P4150010

P4150011
Views of Bowentown Beach

While four of us are staying at the motor camp, Dot and Derek are not too far away at a freedom camping site, with several other vans for company.  Robin caught up with them later in the day and with the purchase of a new battery, their worries have all disappeared.  The six of us went out for a delicious Wednesday roast dinner at  the Bowentown Boating Club.  The nicely appointed restaurant was humming, and much more crowded than we expected for a mid week meal.

P4150018

At only $23 for three courses, it was great value indeed.  We started with mushroom soup, followed by a roast pork dinner, we all agreed that the crackling was divine.  And for dessert, the men had a big plate of pavlova each, while the ladies enjoyed crème brulee.  It was a great meal in lovely surroundings, very much enjoyed.

P4150020 Eileen, Geoff, Derek, Dot, Robin and Jenny

Bowentown is situated at the  southern end of Waihi Beach, a headland reserve of 128ha of secluded beaches and historic sites.  Bowentown,  like Mt Maunganui was once a volcanic Island. The joining of these two to the mainland by sand (Tombolos) along with the Matakana sandspit formed the Tauranga harbour.  This area was fought over by several tribes through many generations. There are remains of fortified pas on several hills and headlands.  These days it is a very peaceful place, popular with holiday makers, and full of quite a variety of homes, from modest, to the absolutely magnificent. 

Tuesday, April 14, 2015

Papamoa and Mt Maunganui

It was time to move on from Kawerau, so we packed up while trying to dodge the rain.  Our next stop was to be Tauriko, just out of Tauranga.  Arriving at our POP, we were welcomed by the very friendly owner, who helped us get parked up amongst the trees in his avocado orchard.  And what a lovely place it is, so nice and peaceful here, but goodness, was it cold overnight!  Thank goodness for my soft and cuddly Arctic sheets  on the bed, and power on site for my electric blanket.  Our host came armed with a large bag of avocados to be shared amongst us all, that was so kind of him.  These were the last of the season’s crop, he told us.  And although we could see small fruit growing on the trees surrounding us, these will slowly mature and will be picked next season, we were told.

P4140035 Nestled amongst the avocado trees

We took a trip to Papamoa today to visit some old friends.   The town of Papamoa is very popular with retirees, and is the largest and fasted growing suburb in the city of Tauranga, practically bursting at the seams with retirement villages.  Our friends invited us for lunch, so Robin set his trusty Garmin and away we went.  But it had a bit of a hissy fit as we neared our destination – the massive earthworks and new roads were all too much and the Garmin didn’t know quite where we were.  Common sense  sorted out the last of the route and  found our friend’s house, and we spent several very pleasant hours there.  After a lovely lunch, several cups of coffee, and much chat, it was time to say goodbye.  Robert and Louise are campers too, and have a lovely Kea Dreamtime motor-home.  We were lucky we caught them home, as they are away on another trip in a few days time.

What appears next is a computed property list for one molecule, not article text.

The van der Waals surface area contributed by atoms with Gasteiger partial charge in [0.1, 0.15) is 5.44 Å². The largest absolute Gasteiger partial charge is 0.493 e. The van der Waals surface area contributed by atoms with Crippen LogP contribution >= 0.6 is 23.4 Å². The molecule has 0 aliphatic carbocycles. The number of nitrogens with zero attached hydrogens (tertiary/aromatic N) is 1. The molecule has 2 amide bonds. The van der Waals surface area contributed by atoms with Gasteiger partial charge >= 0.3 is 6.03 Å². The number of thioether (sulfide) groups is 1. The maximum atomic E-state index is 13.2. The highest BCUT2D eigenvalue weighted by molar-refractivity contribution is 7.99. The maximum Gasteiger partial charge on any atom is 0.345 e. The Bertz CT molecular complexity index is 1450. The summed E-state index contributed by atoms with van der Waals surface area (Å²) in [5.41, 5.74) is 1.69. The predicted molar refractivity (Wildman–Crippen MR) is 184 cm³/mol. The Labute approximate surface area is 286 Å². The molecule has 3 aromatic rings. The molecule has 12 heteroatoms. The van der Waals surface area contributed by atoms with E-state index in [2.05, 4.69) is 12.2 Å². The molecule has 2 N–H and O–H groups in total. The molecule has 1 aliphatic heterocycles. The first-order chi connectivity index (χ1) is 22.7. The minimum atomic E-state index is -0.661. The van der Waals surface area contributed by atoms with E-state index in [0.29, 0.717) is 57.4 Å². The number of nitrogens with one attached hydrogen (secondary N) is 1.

P4140031 Louise and Robert with their Kea Dreamtime

Waving goodbye, we headed towards Mt Maunganui – known affectionately as The Mount.  This a very popular spot indeed, with a lovely beach, plenty of cafes and accommodation for holidaymakers to suit all budgets.  The young and fit like to walk up Mauao, Mt Maunganui’s dormant  cone shaped volcano which sits at the end of the beach.  You can just make out the motor camp full of holiday makers in their caravans at the base of the mountain.

P4140032 Mt Maunganui Beach looking toward Mauao, the dormant volcano

P4140034Another view of the beach

By the time we left Mt Maunganui and started our drive home we were caught up in heavy traffic with all the workers trying to do the same thing.  Once past all the traffic lights and various round-about, we were back on SH29 and travelling at a reasonable speed again.  Almost home, there were just a couple of quick stops to make.  The first was to check out the NZMCA site at Tauriko Park, which is quite near to where we are currently staying.  Two vans were on site on the roomy grassy area.  This is a basic site, with no facilities or water, and is pack in and pack out for rubbish.  Last stop was to have a look at an intriguing sign we kept seeing out of the corner of our eye as we drove past.  Anyone for a rooster – we know where they are going for free!

P4140029  Spotted on the road side